LD and special education.
We observed that children in the highest quartile of urinary cadmium had significantly higher odds of both LD and special education when compared with those in the lowest quartile. A few prior studies have linked cadmium exposure with LD, and these studies relied on hair and blood samples to assess cadmium exposure. Two case–control studies demonstrated higher hair cadmium concentrations in children with LD (Capel et al. 1981
; Pihl and Parkes 1977
). A third study also found higher hair cadmium concentrations in children with LD, but the difference was statistically significant only for males (Ely et al. 1981
). In that study, the authors considered the sexes separately but did not present the type of statistical evaluation for interaction that we report here. Interestingly, in our study the sex–cadmium interaction was not significant, but the effect estimate for urinary cadmium was larger among males. A fourth study reported no association between LD and blood cadmium in the 1999–2000 NHANES data (Lee et al. 2007
). Cadmium accumulates in the kidney, and urinary cadmium concentration is considered to be a marker of cumulative exposure/body burden, whereas blood cadmium is thought to be a better indicator of recent exposure (Lauwerys et al. 1994
). The different exposure metric used in the Lee et al. (2007)
study may help explain the discrepancy in our findings.
In addition to higher odds of LD, we found that children in the highest quartile of urinary cadmium also had higher odds of special education placement. Special education is a “catch-all” outcome that likely involves a variety of neurocognitive and behavioral dysfunctions, including LDs such as reading difficulties, dyslexia, ADHD, and language/communication disorders, as well as behavior problems, psychiatric conditions, and perhaps some physical dysfunctions. The broad heterogeneous nature of both special education and LD as outcome measures prevents inferences about specific learning or cognitive domains. We are not aware of prior epidemiologic studies directly relating cadmium exposure and special education. However, any of the previously mentioned animal or human studies that link cadmium exposure to adverse neurobehavioral/neurocognitive or general health outcomes may be relevant here, because these outcomes could lead to special education placement.
There are data supporting the biological plausibility of cadmium exposure as a risk factor for LD and special education placement. For example, cadmium can inhibit the calcium flux required for neurotransmitter release (Hirning et al. 1988
; Nation et al. 1989
) and might thereby disrupt the neural communication required for synaptic network formation during development. Cadmium has also been shown to influence the proliferation and differentiation of neuroblasts in culture (Gulisano et al. 2009
), and there is evidence that cadmium could indirectly affect the developing brain by disrupting thyroid hormone function (Iijima et al. 2007
Our findings for ADHD did not reach statistical significance, but the direction of the association suggests a possible decreased risk of ADHD diagnosis in children with urinary cadmium levels above the 25th percentile. There is only limited information from prior epidemiologic studies on cadmium exposure and ADHD/executive function. Lee et al. (2007)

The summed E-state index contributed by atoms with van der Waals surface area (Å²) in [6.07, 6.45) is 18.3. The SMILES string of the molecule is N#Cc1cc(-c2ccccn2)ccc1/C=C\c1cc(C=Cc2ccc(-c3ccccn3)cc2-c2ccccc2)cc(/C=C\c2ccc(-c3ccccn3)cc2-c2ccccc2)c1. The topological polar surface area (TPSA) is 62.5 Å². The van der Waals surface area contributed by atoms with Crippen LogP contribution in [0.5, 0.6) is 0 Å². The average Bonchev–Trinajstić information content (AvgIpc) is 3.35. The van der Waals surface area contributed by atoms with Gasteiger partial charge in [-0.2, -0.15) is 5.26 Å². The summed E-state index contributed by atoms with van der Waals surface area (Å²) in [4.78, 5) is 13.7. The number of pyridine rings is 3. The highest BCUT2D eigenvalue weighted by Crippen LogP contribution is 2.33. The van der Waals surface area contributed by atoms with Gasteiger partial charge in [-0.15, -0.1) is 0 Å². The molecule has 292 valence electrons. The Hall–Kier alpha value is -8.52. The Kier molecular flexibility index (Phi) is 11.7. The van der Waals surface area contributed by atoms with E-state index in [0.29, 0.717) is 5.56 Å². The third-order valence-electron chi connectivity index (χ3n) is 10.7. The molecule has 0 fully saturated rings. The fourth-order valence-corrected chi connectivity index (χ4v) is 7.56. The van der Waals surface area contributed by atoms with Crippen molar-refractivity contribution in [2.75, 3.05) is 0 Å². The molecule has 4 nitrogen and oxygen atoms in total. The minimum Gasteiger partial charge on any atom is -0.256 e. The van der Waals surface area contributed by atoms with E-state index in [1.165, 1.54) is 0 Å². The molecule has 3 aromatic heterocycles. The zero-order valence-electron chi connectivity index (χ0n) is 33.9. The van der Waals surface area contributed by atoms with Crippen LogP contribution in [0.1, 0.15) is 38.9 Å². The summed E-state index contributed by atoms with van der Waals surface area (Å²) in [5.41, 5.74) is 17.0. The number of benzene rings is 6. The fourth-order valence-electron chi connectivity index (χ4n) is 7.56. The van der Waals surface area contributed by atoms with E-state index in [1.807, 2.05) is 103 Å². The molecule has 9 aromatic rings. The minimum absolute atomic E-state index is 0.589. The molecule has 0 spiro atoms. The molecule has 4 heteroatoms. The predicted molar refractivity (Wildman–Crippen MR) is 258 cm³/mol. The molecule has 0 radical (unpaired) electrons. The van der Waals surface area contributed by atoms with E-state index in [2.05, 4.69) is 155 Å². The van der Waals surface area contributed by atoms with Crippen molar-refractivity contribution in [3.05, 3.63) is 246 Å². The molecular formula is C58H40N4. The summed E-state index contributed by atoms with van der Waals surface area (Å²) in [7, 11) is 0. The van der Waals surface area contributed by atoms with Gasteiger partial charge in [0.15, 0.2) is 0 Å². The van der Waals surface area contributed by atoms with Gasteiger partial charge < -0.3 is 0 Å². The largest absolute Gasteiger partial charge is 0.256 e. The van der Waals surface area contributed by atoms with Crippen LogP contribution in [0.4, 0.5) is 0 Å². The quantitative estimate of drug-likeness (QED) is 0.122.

reported a nonsignificant trend of increasing odds of ADHD with increasing blood cadmium levels that was not present after adjustment for persistent organic pollutants based on an analysis of 1999–2000 NHANES data. As mentioned above, the different exposure metrics may partly explain the difference in our findings, because blood cadmium is a marker of recent exposure, whereas urine cadmium is a marker of chronic exposure (Lauwerys et al. 1994
). Cao et al. (2009)
reported a nonsignificant trend of increasing problem behavior scores at 7 years of age with increasing blood cadmium levels measured at 2 years of age, but there were no obvious trends with increasing blood cadmium in the attention/executive subdomains, the hyperactivity subdomain, or the ADHD index. The prospective approach is a strength of their study, but their unique population consisted solely of lead-poisoned children (blood lead levels of 20–44 μg/dL at enrollment), and the results may not be generalizable to non-lead-poisoned children.
Previous animal-based studies have demonstrated a variety of seemingly inconsistent effects of cadmium exposure on neurophysiology and activity levels. These findings include, for example, reduced exploratory activity and decreased time spent moving, but they also include hyperactivity, and evidence of changes in central nervous system dopamine and serotonin metabolism (Ali et al. 1986
; Desi et al. 1998
; Nation et al. 1989
). These two neurotransmitter systems have been implicated in the etiology of ADHD (Faraone et al. 2005
). The varied direction of effects on activity level seen in the animal literature might be related to differences in the timing of cadmium exposure during neurodevelopment, the presence of other uncontrolled variables, and/or the specific phenotype measured in each study. We lack detailed information on exposure timing, which makes it difficult to interpret the direction of the ORs for ADHD in the context of the animal literature (Andersen and Navalta 2004
). If elevated cadmium exposure decreased activity levels, this may have made ADHD diagnosis less likely. It is also possible that cadmium may cause other neurocognitive dysfunctions that serve as competing risks to ADHD diagnosis (perhaps children with other diagnostic labels were less likely to receive an ADHD label), and the potential influence of chance should not be overlooked. Because these are cross-sectional data, the temporal relationship between exposure and outcome is not discernable, and it is possible that urinary cadmium concentration tended to decrease after ADHD diagnosis (e.g., children with ADHD may be more likely to have behaviors that decrease cadmium exposure, absorption, or excretion). In the lead-stratified analysis, we found evidence that the OR for ADHD is < 1 only among those with blood lead levels above the median. The interaction was not significant, but there is toxicologic evidence that cadmium exposure may attenuate lead-mediated increases in activity (Nation et al. 1990